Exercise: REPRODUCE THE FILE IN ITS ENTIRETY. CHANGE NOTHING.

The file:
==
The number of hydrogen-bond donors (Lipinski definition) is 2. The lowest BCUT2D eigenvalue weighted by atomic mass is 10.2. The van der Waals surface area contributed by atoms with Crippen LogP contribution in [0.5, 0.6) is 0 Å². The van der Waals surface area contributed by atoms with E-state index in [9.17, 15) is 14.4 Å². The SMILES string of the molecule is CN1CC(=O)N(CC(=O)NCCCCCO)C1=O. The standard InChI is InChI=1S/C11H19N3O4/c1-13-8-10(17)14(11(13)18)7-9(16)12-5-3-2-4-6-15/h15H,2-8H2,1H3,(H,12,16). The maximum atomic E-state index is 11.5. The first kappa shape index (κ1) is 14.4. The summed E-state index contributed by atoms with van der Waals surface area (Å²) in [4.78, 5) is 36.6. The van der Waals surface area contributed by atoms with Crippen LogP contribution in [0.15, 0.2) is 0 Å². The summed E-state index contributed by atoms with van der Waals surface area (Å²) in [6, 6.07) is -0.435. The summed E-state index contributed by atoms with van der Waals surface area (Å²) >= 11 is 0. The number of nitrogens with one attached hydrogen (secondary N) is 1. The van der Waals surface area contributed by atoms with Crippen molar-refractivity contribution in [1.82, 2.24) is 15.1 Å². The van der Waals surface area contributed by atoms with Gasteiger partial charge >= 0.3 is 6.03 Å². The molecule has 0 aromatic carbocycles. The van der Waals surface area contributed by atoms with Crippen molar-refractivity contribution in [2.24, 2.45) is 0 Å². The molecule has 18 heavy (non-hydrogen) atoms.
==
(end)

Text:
The number of hydrogen-bond donors (Lipinski definition) is 2. The lowest BCUT2D eigenvalue weighted by atomic mass is 10.2. The van der Waals surface area contributed by atoms with Crippen LogP contribution in [0.5, 0.6) is 0 Å². The van der Waals surface area contributed by atoms with E-state index in [9.17, 15) is 14.4 Å². The SMILES string of the molecule is CN1CC(=O)N(CC(=O)NCCCCCO)C1=O. The standard InChI is InChI=1S/C11H19N3O4/c1-13-8-10(17)14(11(13)18)7-9(16)12-5-3-2-4-6-15/h15H,2-8H2,1H3,(H,12,16). The maximum atomic E-state index is 11.5. The first kappa shape index (κ1) is 14.4. The summed E-state index contributed by atoms with van der Waals surface area (Å²) in [4.78, 5) is 36.6. The van der Waals surface area contributed by atoms with Crippen LogP contribution in [0.15, 0.2) is 0 Å². The summed E-state index contributed by atoms with van der Waals surface area (Å²) in [6, 6.07) is -0.435. The summed E-state index contributed by atoms with van der Waals surface area (Å²) >= 11 is 0. The number of nitrogens with one attached hydrogen (secondary N) is 1. The van der Waals surface area contributed by atoms with Crippen molar-refractivity contribution in [1.82, 2.24) is 15.1 Å². The van der Waals surface area contributed by atoms with Gasteiger partial charge >= 0.3 is 6.03 Å². The molecule has 0 aromatic carbocycles. The van der Waals surface area contributed by atoms with Crippen molar-refractivity contribution in [2.24, 2.45) is 0 Å². The molecule has 18 heavy (non-hydrogen) atoms.